PhD defence Hellen Dawo
|We 19-04-2023 12:45 - 14:00
|De Beurs (or online)
Investigating sustainable entrepreneurship in a protected area
What are the challenges and opportunities for sustainable entrepreneurship in and around the Wadden Sea World Heritage site?
Hellen Dawo, a PhD student in sustainability at the University of Groningen/Campus Fryslân, was investigating this while working in an Interreg Funded project in collaboration with the Common Wadden Sea Secretariat (CWSS).
Hellens PhD defence is Wednesday 19 April 2023.
It is possible to follow the PhD defence online via the livestream. More information about the program is due.
Protected areas are an important ecological, cultural and economic resource. These areas provide space for bird, animal and plant species to thrive. Further, communities living in and around protected areas rely on its beauty and quality for economic activities such as fishing, farming and tourism. However, how can these communities carry out economic activities and still maintain the quality of the protected areas?
‘Most studies on sustainable entrepreneurship focus on either large manufacturing or start-ups. The efforts, challenges and strategies of existing small and medium sized enterprises (SMEs) are often overlooked,’ says Hellen. For her study, Hellen interviewed and visited SMEs located in the Dutch, German and Danish Wadden sea areas.
Challenges for sustainable business practices
SMEs faced various challenges for sustainable business practices and cross-border economic activities. For instance, it was complicated for SMEs to get government funding for sustainable practices such as solar panels. The small firms had to rely on their own efforts and networks. In addition, the Wadden sea is a transnational protected area. This means that there are different regulations about economic activities and environmental protection, depending on the country. The differences sometimes hindered certain cross-border activities; for example a border fence made bird watching difficult, although it supported farming. Implementation of sustainable practices by SMEs in protected areas was challenging, but collaboration with existing and new partners made it possible.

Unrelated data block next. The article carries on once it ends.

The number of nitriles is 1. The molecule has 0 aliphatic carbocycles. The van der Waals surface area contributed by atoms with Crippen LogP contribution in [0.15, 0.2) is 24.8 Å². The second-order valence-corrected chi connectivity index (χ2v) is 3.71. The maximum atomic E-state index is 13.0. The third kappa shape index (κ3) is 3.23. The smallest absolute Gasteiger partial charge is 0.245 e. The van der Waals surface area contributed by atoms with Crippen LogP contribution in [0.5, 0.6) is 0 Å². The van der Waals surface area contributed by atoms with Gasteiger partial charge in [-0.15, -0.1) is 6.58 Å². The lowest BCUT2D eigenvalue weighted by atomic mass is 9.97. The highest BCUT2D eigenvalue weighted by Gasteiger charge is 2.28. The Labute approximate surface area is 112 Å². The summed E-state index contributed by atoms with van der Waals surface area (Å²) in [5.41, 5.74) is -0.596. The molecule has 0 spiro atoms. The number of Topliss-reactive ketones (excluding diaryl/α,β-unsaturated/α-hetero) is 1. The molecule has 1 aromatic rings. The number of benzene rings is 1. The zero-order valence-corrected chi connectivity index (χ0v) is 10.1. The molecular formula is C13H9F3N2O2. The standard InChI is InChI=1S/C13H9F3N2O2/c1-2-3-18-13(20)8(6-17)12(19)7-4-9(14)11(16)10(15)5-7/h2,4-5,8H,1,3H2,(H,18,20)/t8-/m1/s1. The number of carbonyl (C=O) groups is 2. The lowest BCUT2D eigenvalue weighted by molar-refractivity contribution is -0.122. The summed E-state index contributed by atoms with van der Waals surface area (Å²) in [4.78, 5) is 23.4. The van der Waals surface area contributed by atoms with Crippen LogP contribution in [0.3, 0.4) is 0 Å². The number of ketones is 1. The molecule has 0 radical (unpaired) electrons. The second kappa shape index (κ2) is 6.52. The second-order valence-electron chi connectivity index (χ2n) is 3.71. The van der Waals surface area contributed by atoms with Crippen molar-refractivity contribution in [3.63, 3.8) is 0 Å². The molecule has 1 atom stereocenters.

Opportunities for sustainability in small firms located in protected areas
A study of business models for sustainability in the protected area revealed various strategies. The sustainability-driven SMEs focused on reputation and brand value, employees, innovation capabilities, community development, environmental conservation or risk reduction. ‘Further research is needed to determine the impact of sustainable practices by SMEs in protected areas.’ says Hellen Dawo. ‘Given the number of small firms in and around protected areas, it is important to know exactly how they contribute to its quality, and the quality of life for the communities in the area’. She hopes that results from her research, such as the Nature-Business-Community development (N-B-Cd) canvas, will enhance future collaboration between industry and business.
Hellen Dawo is Kenyan researcher, now based in the Netherlands. She obtained her Bachelor of Science degree from Moi University in Kenya. For over five years she worked in manufacturing and agricultural research in western Kenya. In 2016 she embarked on a master’s in environmental and Energy management at the University of Twente in the Netherlands, graduating with a cum laude distinction.
Her PhD studies commenced in November 2018, after completing a year as a trainee at Philips – Amsterdam office. She is currently a lecturer at Utrecht University.